In the next game, Adams had a clear initiative and very good chances in the middlegame, but McShane defended stubbornly all throughout. In the final position, White had a queen and five pawns (although one was practically lost) against Black's two rooks and three pawns. Mickey looked endlessly for ways to make progress but eventually settled for a draw by repetition. The encounter lasted 85 moves.

The rapid and blitz day started with a bang, as McShane won both four-point games to get an apparently impossible-to-overcome advantage. In the first 25+10 encounter, Mickey chose the Berlin Defence. It is not often that we see a white king mated on d7 (!) in this setup, known for its solidity:


Luke went on to win the next game after converting a slight advantage in a rook endgame. As is advised by trainers all around the world, he followed the rule "activity is key in these supposedly drawish positions". With this result, Adams needed to win all four blitz games to recover from the eight-point deficit. A single draw was enough for McShane to reach the final...

Adams - McShane

Luke was in control during the rapid games | Photo: Lennart Ootes / London Chess Classic

Adams started the blitz section with a white win in which he showcased his strength in closed positional setups. McShane still had no big reasons to worry.

In the second 5+3 game, McShane was actually winning with a strong passed a-pawn and Adams' king insecure on g5. However, the evaluation turned upside down on move 36, when Luke underestimated a series of exchanges — Mickey's king went from vulnerable to strong-and-active in about six moves. After 69 moves, Adams signed a second win in a row. The comeback did not seem impossible anymore...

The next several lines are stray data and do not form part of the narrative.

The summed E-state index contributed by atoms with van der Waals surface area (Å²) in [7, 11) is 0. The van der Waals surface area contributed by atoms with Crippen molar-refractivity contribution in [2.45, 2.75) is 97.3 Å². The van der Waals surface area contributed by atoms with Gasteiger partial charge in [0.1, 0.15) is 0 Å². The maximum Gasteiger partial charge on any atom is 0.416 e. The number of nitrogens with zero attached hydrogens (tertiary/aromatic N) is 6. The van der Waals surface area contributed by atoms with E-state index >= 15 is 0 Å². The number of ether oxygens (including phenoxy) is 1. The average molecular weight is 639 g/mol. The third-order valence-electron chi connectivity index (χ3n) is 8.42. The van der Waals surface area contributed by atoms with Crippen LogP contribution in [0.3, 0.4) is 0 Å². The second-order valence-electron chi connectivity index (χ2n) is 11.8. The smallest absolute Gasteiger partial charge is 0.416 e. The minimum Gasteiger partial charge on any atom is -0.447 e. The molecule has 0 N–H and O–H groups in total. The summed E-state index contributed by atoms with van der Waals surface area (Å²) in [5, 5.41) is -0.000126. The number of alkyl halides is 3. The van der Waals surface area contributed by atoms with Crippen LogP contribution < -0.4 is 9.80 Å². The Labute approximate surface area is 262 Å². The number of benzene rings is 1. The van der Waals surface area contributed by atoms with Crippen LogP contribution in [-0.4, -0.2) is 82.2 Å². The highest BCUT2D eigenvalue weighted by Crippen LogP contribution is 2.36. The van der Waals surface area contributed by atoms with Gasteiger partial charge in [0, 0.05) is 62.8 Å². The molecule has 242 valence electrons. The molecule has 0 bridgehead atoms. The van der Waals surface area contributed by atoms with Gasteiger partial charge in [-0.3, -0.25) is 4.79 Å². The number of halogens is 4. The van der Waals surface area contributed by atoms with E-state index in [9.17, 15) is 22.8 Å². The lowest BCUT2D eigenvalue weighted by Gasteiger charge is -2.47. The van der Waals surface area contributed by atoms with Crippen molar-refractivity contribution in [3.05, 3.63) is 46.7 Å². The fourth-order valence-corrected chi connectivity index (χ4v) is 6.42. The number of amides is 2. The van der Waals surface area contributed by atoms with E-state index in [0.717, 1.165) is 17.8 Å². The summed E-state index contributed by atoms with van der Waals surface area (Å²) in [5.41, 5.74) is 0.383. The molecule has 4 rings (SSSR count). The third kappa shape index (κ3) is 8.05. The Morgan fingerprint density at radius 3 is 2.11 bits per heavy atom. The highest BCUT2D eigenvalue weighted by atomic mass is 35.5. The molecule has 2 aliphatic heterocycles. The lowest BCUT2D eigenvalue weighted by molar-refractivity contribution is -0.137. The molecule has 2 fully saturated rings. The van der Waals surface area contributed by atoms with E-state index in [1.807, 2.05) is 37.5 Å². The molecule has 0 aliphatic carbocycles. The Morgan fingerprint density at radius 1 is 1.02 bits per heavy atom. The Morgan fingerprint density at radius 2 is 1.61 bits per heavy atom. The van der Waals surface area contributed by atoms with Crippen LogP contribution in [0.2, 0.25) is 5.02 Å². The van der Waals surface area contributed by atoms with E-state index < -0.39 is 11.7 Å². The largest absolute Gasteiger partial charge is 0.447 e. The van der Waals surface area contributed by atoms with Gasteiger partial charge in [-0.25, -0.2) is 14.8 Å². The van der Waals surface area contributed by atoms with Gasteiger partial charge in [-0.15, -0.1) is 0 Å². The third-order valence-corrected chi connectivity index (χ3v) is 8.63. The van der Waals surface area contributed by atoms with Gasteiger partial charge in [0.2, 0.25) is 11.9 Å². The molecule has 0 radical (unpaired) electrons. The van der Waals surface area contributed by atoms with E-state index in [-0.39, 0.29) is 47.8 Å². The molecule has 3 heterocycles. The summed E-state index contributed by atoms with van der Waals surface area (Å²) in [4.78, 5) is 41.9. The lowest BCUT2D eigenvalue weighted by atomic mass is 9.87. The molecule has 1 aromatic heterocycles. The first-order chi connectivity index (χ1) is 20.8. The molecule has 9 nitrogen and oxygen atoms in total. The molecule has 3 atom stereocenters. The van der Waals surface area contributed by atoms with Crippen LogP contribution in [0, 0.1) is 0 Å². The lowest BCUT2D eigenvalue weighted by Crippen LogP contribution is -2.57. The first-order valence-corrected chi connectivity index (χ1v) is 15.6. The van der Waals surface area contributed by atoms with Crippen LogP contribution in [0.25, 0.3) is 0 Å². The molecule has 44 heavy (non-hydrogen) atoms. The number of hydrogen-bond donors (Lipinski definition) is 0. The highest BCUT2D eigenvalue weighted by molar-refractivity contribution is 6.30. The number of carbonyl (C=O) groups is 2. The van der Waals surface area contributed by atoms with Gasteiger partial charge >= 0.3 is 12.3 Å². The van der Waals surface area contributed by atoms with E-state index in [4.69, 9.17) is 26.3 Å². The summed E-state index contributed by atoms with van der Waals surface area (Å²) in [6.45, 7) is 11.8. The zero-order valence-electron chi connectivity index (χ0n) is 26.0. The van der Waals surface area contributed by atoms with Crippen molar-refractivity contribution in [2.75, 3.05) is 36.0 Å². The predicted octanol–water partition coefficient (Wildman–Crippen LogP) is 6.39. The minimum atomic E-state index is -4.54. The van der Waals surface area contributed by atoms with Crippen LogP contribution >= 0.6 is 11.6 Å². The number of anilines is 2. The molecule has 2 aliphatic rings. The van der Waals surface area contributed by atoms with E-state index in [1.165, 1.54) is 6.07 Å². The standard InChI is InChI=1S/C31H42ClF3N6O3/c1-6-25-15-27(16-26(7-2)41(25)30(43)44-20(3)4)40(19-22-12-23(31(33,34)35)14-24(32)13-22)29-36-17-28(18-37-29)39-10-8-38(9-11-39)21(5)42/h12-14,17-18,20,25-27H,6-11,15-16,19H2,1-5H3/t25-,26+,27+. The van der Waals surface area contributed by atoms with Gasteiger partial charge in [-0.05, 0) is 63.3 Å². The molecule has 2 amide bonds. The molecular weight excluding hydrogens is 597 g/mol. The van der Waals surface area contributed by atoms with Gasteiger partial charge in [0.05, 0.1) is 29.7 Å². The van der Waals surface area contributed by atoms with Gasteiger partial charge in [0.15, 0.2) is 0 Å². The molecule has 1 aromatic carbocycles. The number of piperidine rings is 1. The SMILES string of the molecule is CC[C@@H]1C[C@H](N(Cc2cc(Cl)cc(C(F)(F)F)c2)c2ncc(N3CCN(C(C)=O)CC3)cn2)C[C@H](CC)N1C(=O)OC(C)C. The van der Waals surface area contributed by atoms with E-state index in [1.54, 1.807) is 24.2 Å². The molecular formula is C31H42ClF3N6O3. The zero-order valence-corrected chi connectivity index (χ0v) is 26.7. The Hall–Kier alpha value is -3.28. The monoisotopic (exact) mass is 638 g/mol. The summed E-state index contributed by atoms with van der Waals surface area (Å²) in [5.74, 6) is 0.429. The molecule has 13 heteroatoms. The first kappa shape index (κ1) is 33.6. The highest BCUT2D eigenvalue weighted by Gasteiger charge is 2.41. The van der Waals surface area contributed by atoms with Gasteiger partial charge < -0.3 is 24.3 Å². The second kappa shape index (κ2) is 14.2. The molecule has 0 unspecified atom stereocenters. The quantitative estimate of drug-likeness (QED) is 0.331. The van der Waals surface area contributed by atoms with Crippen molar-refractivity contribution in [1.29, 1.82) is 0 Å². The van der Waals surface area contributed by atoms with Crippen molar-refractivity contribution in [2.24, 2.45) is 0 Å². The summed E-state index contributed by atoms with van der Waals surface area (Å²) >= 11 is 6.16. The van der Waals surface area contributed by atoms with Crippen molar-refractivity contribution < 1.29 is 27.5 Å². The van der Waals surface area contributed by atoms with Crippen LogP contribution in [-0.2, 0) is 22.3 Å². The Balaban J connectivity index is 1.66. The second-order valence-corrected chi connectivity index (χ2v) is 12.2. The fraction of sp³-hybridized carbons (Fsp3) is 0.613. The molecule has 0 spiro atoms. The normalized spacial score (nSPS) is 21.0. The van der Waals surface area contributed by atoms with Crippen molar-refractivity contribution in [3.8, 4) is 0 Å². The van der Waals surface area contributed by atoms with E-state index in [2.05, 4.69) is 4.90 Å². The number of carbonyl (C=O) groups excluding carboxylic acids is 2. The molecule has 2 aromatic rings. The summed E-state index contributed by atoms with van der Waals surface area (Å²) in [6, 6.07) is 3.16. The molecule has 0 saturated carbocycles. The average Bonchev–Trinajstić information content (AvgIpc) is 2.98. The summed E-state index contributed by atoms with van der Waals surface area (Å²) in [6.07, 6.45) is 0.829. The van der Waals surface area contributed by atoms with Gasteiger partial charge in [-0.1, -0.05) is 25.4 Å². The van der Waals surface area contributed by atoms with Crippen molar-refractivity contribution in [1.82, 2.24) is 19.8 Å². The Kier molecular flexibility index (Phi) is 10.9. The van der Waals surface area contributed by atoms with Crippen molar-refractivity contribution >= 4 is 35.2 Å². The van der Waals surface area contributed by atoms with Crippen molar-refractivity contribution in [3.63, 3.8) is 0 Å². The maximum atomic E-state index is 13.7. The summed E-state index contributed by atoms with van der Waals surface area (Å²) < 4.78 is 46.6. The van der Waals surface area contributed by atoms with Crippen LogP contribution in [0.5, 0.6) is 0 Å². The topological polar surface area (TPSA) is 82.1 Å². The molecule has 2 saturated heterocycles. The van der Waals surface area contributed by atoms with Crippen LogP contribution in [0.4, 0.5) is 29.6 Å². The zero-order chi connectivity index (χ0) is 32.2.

Apparently, nerves started to creep in McShane's mind, as he was completely steamrolled in the next game. The momentum was clearly on Adams' side and an Armageddon already seemed highly likely by now.

empty hall

The two players were the only ones left in the empty hall | Photo: Lennart Ootes / London Chess Classic

And then came game four. The uncompromising style shown by both players was not absent in the high-pressure encounter. A sharp opening left Black (Adams) with good dynamic chances against White's slightly open king:


Black had taken on d3 in the previous move, trusting that he could threaten mate on g2 with decisive effect by following with 23...Qd5? — sadly for him, while calculating the complications after an eventful (and probably tiring) day, he missed the simple 24.Ne7+ fork, winning the queen. Adams' 22...Nxe3 idea was not wrong by the way, as the computer suggests that after 23...Qd6, for example, the position is still dynamically balanced.

McShane went on to win the game and the match after 29 moves. A close call for the 34-year-old Londoner!

Semi-final results

All games


IM Lawrence Trent analyses the British KO


Antonio is a freelance writer and a philologist. He is mainly interested in the links between chess and culture, primarily literature. In chess games, he skews towards endgames and positional play.